Dr. Martin Luther King, Jr.’s impassioned call for continued struggle echoes through the decades, encouraging
dedicated people of goodwill to press on, helping bend that arc. In the spirit of shared labor toward common causes, the Voices for Peace and Justice 2013 event series presents a rich collaboration of organizations.
In this year's VOICES event series, CKCPJ’s 2013 Voices for Peace and Justice acknowledges and celebrates the voices of individuals who have spoken and acted for justice for all citizens. We invite you to join us in an examination of what segregation meant yesterday and how we still need to be working out the meaning of full equality for all. A number of our activities focus on Lexington, but lessons from the struggle for integration and full equality apply far beyond any single city. For all the events, see the current CKCPJ Calendar. Some highlights from the planned events are:
During the summer a major focus was the interplay between immigration and justice. Central Kentucky Council for Peace and Justice Board member Steve Pavey, along with poet and immigration advocate Marco Saavedra organized an event to highlight their book Shadows then Light. Following the example of the acclaimed 1964 photo-journal Nothing Personal by photographer Richard Avedon and essayist James Baldwin. Pavey and Saavedra provide through photographs, ethnography and poetry an updated critique of a loveless American society that reduces human beings to corpses while they live. The undocumented youth activists, the subjects of the show, not only claim their rightful human dignity, they also shine the light of their lives back into the shadows, where the majority of youth and their families remain, facing the dehumanizing threat of detention and deportation. In addition, two immigration workshops entitled "Democracy for All – Immigration Reform" Workshop and "The DREAM9 & STENCILs for Immigrant Justice & Dignity" were organized and conducted by Steve Pavey in early August.
Another August event was initiated by CKCPJ Board member Rebecca DiLoreto and held at Imani Baptist Church. A community wide discussion focused on race-based stops and coerced confessions after watching "The Central Park Five: A Chronicle of a City Wilding", a film by Ken Burns, David McMahon and Sarah Burns (WETA, Washington DC and The Central Park Five Project, 2013).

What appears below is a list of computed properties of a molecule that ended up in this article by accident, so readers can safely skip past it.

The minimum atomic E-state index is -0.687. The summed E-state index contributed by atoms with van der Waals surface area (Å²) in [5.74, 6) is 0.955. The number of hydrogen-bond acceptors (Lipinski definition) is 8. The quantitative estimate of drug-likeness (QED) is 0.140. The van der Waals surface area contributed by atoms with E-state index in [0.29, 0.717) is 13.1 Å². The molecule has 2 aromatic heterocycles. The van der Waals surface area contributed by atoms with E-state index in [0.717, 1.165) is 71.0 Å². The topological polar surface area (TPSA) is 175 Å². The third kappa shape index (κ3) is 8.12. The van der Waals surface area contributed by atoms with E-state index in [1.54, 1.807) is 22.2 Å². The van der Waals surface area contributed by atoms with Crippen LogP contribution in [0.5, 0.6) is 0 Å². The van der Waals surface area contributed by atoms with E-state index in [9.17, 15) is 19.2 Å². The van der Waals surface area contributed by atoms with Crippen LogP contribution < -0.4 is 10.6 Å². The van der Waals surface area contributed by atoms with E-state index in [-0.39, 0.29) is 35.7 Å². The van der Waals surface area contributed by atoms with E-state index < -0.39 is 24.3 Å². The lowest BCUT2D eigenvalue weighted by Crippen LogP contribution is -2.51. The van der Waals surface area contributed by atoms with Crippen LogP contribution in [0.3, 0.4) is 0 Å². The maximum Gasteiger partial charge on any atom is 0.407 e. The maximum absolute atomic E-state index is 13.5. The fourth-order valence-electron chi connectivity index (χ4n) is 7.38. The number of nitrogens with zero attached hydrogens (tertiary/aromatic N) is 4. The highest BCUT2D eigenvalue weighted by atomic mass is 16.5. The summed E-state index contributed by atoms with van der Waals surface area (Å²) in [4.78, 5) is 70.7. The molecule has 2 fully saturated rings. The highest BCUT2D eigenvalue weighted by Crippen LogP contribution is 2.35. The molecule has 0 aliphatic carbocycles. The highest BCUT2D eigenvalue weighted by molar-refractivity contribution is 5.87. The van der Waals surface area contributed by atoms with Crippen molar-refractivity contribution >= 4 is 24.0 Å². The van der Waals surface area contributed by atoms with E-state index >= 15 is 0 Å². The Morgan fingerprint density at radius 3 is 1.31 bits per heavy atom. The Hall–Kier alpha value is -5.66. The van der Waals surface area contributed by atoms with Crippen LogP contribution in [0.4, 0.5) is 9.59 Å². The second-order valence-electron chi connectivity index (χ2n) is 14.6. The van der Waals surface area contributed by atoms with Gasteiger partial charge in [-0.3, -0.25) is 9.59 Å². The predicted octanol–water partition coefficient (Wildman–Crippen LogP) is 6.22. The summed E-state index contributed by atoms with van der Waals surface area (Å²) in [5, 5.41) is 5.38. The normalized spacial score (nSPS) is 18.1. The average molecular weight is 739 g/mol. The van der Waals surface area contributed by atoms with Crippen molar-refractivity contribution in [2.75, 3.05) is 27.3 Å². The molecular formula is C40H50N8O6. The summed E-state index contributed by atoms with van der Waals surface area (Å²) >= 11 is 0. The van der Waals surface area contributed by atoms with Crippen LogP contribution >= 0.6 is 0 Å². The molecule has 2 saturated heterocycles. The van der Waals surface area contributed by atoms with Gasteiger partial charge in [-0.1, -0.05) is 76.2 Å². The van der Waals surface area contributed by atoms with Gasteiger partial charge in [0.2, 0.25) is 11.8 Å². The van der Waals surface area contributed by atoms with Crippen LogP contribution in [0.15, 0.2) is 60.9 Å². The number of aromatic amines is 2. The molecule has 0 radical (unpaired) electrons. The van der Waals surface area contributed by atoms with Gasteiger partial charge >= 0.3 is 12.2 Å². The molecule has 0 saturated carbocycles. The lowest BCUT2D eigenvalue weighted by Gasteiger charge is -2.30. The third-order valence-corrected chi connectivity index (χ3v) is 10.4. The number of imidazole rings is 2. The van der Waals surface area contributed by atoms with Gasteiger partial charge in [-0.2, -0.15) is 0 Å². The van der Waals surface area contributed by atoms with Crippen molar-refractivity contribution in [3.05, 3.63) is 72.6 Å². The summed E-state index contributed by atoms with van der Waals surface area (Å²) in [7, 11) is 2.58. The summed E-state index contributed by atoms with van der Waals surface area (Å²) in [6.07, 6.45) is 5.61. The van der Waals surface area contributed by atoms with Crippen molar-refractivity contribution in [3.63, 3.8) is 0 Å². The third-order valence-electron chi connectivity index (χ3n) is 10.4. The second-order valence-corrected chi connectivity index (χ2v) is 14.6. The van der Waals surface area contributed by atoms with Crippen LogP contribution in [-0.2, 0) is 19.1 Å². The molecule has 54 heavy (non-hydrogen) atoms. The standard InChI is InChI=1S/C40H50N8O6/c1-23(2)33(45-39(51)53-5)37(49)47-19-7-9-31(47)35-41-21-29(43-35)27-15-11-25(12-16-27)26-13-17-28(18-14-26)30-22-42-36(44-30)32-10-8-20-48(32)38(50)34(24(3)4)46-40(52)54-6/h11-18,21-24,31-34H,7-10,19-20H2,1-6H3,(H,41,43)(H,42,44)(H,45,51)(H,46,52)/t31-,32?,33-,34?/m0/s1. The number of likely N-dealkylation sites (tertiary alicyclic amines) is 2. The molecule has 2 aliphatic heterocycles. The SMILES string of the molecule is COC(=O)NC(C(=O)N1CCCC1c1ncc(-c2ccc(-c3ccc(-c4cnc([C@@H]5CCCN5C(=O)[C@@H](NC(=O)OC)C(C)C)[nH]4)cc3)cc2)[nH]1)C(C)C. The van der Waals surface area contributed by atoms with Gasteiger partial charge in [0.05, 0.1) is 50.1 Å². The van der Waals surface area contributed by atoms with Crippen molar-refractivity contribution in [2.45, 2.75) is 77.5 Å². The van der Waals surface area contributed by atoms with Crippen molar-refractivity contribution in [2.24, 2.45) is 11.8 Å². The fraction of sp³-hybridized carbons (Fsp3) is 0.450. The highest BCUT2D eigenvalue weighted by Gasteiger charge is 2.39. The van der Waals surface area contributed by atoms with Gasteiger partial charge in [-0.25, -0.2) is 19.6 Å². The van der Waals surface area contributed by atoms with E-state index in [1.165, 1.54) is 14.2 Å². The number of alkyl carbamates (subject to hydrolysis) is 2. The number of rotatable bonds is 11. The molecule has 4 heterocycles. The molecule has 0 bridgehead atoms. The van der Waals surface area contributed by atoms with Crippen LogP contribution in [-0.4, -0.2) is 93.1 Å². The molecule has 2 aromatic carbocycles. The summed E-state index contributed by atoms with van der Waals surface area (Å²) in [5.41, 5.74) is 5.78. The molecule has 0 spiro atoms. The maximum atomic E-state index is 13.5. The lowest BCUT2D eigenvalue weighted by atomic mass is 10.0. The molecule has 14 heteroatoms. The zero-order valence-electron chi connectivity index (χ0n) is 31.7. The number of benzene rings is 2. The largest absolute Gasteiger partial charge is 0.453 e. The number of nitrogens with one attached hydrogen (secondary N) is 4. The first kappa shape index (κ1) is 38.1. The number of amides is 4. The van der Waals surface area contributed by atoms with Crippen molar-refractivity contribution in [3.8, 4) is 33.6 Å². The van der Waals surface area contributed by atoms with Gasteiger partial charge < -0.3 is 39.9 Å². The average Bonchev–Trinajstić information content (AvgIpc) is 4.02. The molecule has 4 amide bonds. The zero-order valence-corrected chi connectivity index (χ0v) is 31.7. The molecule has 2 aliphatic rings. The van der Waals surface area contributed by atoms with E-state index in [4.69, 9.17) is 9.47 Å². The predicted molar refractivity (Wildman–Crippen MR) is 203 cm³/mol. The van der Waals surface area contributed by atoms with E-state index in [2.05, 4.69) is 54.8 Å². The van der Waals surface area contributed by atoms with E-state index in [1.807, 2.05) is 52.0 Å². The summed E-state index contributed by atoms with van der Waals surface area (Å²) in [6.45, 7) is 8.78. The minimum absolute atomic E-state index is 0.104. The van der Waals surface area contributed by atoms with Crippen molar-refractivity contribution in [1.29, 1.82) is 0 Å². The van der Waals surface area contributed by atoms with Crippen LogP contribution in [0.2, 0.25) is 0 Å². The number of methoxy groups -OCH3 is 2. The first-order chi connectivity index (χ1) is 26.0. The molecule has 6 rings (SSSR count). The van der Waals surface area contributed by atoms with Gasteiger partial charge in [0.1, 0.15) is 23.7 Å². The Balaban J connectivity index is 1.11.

Later in August CKCPJ and our Lexington NAACP chapter collaborated to present an event to commemorate the 50th anniversary of the 1963 March on Washington for Jobs and Freedom that is most remembered for the Martin Luther King "I Have a Dream" speech. On August 28, the event, which included songs, prayers, and speeches, and co-hosted by the NAACP’s Rev. Jim Thurman and CKCPJ’s Randolph Hollingsworth drew over 300 central Kentuckians to downtown Lexington who gathered there to honor those who risked their lives for freedom during the 1960s and to recommit ourselves to their yet unfinished work. These two organizations share an array of goals and all of us hope for additional successful collaborations in the future.
On October 17th CKCPJ co-sponsored the annual Stand Down and Homeless Resource Fair. Initiated six years ago by CKCPJ, this annual event is now coordinated by members of the Central Kentucky Housing and Homeless Initiative and our local VA Administration. More than 240 individuals and families are connected with local services providers each year during this event.
The first Festival of the Streets is scheduled on Oct. 19 at the Courthouse Square (11am-4 pm) to highlight the talents of our homeless brothers and sisters. There will be art displays, crafts made by the Street Voice Council folks, music, food, contests and games loved by those on the streets: dominoes, checkers, and corn hole. Folks in the Culinary Program at CTE will provide the food. Residents of the Community Inn will make craft items to sell along with finding the supplies for other artists to produce their works of art. Sponsored in part by CKCPJ, the Street Voice Council members define this as a celebration by and for them.
On November 9, Janet Tucker along with the Central Kentucky Voting Rights Coalition presents a book signing event at Wild Fig bookstore (with reception to follow) with Jakobi Williams, who wrote From the Bullet to the Ballot: The Illinois Chapter of the Black Panther Party and Racial Coalition Politics in Chicago. The book highlights the long struggle for democracy and against racism and injustice and focuses, in part, on coalition building.
On November 16 (1-4 PM), CKCPJ is co-sponsoring R.A.C.E., an event targeted to resolving racial issues within institutions serving families and children of color, accepting accountability, creating impactful collaboration between gatekeepers and the community, and encouraging action to be taken. The event features a panel discussion with experts as well as questions from community advocates. CKCPJ Board members Rebecca DiLoreto (Children’s Law Center) and Marion Gibson (Race, Community and Child Welfare - RCCW) are spearheading this event.